Look Back at Commander Keen
10 years ago, a group of programmers and
artists working at Softdisk created a piece of software that laid the
foundation for just about every popular computer game today.
Working for a company that didn't want to make use of the program that
they created, these guys instead turned to shareware pioneer Scott
Miller to publish their first game. The company is id Software,
and the game is Commander Keen!
December 14, 1990, a landmark computer game was released.
Episode 1 of Commander Keen came out this day in 1990, and forever
changed PC computing. Commander Keen was id Software's first big
game, and along with the original Duke Nukem (released in 91),
Apogee Software was recognized as the place to go to for hot,
shareware games. Keen (like every other Apogee title) was
released under the (at the time) unheard of concept of giving away
part of your game for free. The entire first episode of Keen was
released to the world as shareware. The idea was that you got a good sense of what it looks like and feels like, and if you liked it,
you paid for it - and obtained the remaining parts of the game.
Keen - a landmark game. This article tells the story of
Commander Keen - how it was made, what the people behind it felt, and
some things you may never have known before about the game. So
put on your football helmet, grab your pogo stick, and help fight off
Mortimer McMire by becoming Commander Keen - Defender of the
September of 1987, Tom Hall (this picture is legendary) moved from
Wisconsin to Shreveport to take a job programming games at
Softdisk. Tom's games back then were for Softdisk's monthly
subscriptions which included such awesome titles as "Duck Boop". In March of 1989, John Romero joined Softdisk and
made Tom's acquaintance. John started working on programs for
Softdisk's IBM PC line.
games soon attracted the attention of a free-lance programmer in
Kansas City, John Carmack, who had been working in a pizza parlor and
programming on the side. Carmack's programs impressed Softdisk
enough that he too made the trek to Shreveport to work for
Softdisk. The two Johns started working together, and it wasn't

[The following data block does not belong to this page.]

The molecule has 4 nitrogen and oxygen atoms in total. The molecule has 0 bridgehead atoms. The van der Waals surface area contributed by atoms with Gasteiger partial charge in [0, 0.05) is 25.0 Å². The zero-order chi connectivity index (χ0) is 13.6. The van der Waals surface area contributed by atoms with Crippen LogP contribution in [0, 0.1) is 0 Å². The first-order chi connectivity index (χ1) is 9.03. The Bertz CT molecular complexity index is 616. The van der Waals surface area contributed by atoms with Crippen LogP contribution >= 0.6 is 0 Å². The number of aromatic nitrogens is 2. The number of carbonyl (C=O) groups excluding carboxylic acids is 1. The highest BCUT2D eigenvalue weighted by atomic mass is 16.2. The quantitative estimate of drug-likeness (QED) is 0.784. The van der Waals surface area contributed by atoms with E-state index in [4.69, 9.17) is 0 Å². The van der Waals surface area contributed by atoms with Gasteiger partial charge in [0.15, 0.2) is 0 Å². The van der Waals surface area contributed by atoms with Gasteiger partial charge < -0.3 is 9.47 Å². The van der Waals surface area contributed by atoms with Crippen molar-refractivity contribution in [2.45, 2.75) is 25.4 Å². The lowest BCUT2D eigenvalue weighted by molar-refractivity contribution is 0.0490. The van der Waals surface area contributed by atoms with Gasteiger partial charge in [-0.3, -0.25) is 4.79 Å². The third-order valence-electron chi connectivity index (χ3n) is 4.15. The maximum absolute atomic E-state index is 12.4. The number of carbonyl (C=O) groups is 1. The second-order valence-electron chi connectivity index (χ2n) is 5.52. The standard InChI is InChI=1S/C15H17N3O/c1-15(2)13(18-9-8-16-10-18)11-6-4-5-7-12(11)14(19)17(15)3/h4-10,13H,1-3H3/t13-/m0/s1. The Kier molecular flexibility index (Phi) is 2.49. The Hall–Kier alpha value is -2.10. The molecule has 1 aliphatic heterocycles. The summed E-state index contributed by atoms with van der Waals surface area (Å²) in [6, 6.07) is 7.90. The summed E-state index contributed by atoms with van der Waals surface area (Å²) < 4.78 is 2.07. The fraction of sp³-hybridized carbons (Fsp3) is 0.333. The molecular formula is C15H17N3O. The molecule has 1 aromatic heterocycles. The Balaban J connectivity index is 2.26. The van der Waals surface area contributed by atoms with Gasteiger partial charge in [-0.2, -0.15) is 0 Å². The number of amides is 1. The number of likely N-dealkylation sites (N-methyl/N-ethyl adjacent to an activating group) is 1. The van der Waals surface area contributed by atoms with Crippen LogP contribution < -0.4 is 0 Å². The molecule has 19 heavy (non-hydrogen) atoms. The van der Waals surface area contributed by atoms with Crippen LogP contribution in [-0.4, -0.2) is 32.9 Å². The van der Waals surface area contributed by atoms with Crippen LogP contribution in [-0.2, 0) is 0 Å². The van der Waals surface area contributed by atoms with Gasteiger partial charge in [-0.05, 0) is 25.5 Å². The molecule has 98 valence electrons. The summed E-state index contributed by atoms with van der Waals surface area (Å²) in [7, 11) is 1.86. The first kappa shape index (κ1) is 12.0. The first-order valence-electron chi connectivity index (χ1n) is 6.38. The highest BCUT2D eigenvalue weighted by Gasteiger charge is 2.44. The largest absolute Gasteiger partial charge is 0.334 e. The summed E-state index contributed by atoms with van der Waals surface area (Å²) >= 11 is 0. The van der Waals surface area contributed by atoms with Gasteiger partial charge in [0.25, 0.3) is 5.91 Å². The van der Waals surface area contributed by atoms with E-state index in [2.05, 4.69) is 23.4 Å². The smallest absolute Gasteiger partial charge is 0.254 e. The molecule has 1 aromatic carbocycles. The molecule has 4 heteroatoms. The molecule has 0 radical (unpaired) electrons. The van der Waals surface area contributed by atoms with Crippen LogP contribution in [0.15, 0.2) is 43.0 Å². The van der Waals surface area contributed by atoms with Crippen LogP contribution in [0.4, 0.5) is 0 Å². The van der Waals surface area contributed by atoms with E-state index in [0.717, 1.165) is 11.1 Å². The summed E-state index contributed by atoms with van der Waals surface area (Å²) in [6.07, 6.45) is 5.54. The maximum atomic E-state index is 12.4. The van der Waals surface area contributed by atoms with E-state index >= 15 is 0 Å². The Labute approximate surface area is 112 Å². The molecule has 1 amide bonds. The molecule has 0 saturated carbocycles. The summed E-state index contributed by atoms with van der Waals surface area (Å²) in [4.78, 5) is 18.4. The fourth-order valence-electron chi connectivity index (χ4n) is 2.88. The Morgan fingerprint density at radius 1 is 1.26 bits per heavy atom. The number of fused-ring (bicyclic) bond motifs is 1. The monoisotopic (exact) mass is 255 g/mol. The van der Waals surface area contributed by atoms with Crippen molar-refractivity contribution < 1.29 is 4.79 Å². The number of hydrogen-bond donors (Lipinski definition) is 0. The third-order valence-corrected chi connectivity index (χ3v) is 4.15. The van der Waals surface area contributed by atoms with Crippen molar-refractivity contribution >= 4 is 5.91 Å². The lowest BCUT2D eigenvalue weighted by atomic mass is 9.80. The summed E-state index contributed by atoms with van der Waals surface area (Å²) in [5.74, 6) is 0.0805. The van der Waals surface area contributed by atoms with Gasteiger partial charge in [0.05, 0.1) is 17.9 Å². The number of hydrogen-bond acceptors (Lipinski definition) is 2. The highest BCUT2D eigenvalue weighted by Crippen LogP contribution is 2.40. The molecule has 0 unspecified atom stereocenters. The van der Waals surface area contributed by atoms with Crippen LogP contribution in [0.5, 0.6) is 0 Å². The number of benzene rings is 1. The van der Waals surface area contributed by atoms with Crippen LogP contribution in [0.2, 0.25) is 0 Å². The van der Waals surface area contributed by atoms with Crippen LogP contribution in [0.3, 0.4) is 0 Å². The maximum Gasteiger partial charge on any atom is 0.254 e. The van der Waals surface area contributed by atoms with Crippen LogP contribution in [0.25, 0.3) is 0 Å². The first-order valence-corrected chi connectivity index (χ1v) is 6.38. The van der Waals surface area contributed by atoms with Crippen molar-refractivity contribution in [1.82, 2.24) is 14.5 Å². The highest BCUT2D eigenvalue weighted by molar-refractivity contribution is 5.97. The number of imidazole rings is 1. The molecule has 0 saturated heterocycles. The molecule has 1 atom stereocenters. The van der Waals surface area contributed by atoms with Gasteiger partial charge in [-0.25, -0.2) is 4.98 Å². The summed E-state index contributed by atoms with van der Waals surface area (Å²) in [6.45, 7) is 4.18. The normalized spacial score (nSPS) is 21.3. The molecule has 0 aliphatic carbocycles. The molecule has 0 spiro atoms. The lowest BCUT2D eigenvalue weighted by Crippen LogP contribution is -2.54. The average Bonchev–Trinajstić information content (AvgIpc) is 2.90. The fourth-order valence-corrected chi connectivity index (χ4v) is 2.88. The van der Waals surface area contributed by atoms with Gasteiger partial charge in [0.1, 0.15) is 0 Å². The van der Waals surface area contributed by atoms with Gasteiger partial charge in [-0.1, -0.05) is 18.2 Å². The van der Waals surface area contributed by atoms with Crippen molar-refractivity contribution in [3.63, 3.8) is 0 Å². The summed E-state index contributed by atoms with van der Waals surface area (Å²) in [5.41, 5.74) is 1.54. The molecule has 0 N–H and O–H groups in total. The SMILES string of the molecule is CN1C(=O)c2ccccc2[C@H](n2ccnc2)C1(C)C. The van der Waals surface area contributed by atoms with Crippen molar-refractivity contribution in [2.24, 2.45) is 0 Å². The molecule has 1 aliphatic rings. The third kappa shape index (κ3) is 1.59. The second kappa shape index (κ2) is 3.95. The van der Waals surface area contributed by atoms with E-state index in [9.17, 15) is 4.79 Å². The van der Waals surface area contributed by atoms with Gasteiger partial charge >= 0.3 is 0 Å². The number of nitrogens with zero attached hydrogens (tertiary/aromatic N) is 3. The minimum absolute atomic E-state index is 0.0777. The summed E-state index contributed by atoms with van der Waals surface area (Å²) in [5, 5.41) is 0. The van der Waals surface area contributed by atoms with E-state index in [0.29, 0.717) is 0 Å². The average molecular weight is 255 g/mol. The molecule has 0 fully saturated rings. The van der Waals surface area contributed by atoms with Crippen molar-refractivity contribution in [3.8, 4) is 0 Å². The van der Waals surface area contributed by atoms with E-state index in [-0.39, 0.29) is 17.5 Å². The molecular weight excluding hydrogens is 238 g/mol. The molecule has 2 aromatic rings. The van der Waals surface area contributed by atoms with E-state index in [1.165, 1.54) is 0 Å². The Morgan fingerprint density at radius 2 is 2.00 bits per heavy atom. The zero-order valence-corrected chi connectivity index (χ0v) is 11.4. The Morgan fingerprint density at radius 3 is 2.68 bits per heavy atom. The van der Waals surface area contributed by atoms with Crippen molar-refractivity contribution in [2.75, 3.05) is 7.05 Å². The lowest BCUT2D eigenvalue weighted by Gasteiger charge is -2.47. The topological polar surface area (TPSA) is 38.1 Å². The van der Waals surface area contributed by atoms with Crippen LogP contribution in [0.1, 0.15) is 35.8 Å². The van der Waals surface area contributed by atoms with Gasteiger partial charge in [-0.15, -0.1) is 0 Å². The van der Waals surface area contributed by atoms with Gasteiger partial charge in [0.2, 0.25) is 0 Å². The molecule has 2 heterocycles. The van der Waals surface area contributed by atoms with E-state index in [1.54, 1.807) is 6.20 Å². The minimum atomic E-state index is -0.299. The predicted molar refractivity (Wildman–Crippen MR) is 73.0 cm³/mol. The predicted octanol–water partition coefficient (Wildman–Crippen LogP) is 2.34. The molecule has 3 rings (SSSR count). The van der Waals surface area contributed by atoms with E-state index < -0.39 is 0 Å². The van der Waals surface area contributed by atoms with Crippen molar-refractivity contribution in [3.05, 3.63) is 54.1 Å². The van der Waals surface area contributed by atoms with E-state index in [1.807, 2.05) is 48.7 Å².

long before Tom started sneaking in at night to work with them because
Softdisk management would not allow them to collaborate openly.
the first breakthrough. John Carmack devised a smooth, scrolling
routine similar to that used for the background of Nintendo games but
never before possible on the PC. When Tom Hall saw the scrolling
in action, his first thoughts were to pull a prank on Romero. In
the course of one night, Hall and Carmack reproduced the first level
of Super Mario 3, pixel by pixel, replacing Mario with a character of
their own named Dangerous Dave. They finished the work around
5AM, calling it "Dangerous Dave in Copyright
Infringement". Tom & John put the disk on Romero's
desk, and left to get some sleep. John Romero arrived at
Softdisk that day, booted up the game, and did not stop to take a
breath until three hours later. More than a prank, Romero saw
the staggering commercial potential of Carmack's design.
was also at Softdisk a project manager named Jay Wilbur. Romero
approached Jay with a new Super Mario demo. Allured by the same
visions of limitless wealth, Jay approached Nintendo. It is rumored
that id's Mario demo (shown here) made it to the highest levels of
Nintendo, but this has never actually been confirmed over the
years. However, Nintendo declined the idea deciding that Mario
wasn't for the PC, it was a console only title. In the end, the
Softdisk guys decided to pursue the game on their own - in secret, of course, as
they weren't supposed to be working together in the first place at
Why? Who knows now?
Hall remembers... "Softdisk didn't want to use the smooth scrolling trick Carmack
had discovered (since it didn't also work in CGA), so we thought, well, if they don't
want it, we could do something ourselves...
So we thought, hey, we'll make our own game. We needed a topic. I
asked if they cared what topic - sci-fi, fantasy, whatever. I think
Carmack mentioned a kid that saves the galaxy or something. I went
off and fifteen minutes later, came back with the paragraph that you
see in Keen 1. I read it in a Walter Winchell voice (he's a nasal
40s radio/newsreel announcer). Carmack clapped after I was finished,
and we were off and running."
paragraph of text that Tom refers to is the text that appears at the
beginning of Keen 1:
Billy Blaze, eight year-old genius, working diligently in his backyard clubhouse has created an interstellar starship from old soup cans, rubber cement and plastic tubing. While his folks are out on the town and the babysitter has fallen asleep, Billy travels into his backyard workshop, dons his brother's football helmet, and transforms into...
COMMANDER KEEN--defender of Earth!
In his ship, the Bean-with-Bacon Megarocket, Keen dispenses galactic justice with an iron hand!
a series of peculiar fan letters had been arriving at Softdisk,